Oct. 13 - China’s monthly passenger-car sales passed 1 million units for the first time, signaling that the government may ease stimulus measures in the world’s largest auto market so far this year.
September sales of cars, sport-utility vehicles and multipurpose vehicles climbed 84 percent to 1.015 million, the China Association of Automobile Manufacturers said in an e- mailed statement today. Overall vehicle sales, including trucks and busses, rose 78 percent to 1.33 million units.
General Motors Co. Chief Executive Officer Fritz Henderson said today that China’s auto sales will continue growing at “a very significant pace” as the nation’s recovering economy spurs demand. The pace of growth may prompt the government to halt tax cuts and subsidies to prevent overcapacity.
“It may end them to prevent the industry from growing too quickly,” said Chen Liang, Nanjing-based analyst of Huatai Securities Co. The government is “probably worried that strong auto demand would put pressure on energy and raw-material supplies.”
The government cut vehicle taxes and introduced auto subsidies in rural areas earlier this year after demand plunged on the global recession. Industrywide car sales have now risen more than 35 percent for six straight months, including a 90 percent jump in August.
GM Sales Double
GM, the largest overseas automaker in China, more than doubled September sales from a year earlier to 181,148 vehicles. In the first nine months, it sold 1.29 million, surpassing the tally for the whole of 2008.
“I don’t think for a second that it’s a blip,” Henderson told reporters today in Shanghai, referring to the overall market growth. “China will continue to grow at a very significant pace.”
Bayerische Motoren Werke AG’s sales in China rose 32 percent to 62,394 during January-September, with the BMW brand’s deliveries reaching 59,400 and the Mini division’s sales reaching 2,934, according to a company statement. China is now BMW’s biggest market after Germany, the U.S. and the U.K., it added.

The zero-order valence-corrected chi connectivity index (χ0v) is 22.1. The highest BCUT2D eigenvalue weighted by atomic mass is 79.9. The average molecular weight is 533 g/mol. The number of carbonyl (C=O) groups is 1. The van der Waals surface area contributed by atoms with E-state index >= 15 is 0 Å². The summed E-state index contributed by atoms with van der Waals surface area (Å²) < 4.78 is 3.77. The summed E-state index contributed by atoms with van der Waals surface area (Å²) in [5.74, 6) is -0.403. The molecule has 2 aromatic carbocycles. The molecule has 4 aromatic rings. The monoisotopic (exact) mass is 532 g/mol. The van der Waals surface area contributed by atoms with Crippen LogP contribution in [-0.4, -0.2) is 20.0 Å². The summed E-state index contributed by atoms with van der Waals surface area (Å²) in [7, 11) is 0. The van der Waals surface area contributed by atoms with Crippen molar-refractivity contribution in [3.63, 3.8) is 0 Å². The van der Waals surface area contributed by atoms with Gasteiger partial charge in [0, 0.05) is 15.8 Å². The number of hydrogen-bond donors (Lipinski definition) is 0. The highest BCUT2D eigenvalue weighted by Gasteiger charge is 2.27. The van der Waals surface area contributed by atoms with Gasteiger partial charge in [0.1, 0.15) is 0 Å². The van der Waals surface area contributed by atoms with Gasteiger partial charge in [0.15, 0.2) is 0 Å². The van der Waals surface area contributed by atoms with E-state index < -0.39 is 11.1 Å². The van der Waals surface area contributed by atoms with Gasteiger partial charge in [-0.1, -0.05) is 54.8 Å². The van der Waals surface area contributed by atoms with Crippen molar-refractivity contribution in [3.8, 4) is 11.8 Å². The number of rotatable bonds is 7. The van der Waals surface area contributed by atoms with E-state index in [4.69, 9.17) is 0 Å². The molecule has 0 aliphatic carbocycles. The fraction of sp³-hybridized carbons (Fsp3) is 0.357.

A credit boom and a 4 trillion-yuan ($586 billion) stimulus package helped China’s economy grow at a 7.9 percent annual rate in the second quarter. The country will stick to a “moderately loose” monetary policy and guide reasonable loan growth to further cement its economic recovery, the People’s Bank of China said in a Sept. 29 statement. It will also continue to implement stimulus measures to boost domestic demand, the bank said.
Full-year vehicle sales may rise 28 percent to 12 million, based on a forecast made by Chen Bin, chief director of the industry coordination department at the National Development and Reform Commission, last month.
Chen also said that carmakers should “keep their heads” to prevent overcapacity as it was unclear whether growth was sustainable in the longer term.
For the first nine months, China’s passenger-vehicle sales rose 42 percent to 7.2 million units, while industrywide vehicle sales rose 34 percent to 9.7 million. By contrast, U.S. sales fell 27 percent to 7.8 million vehicles.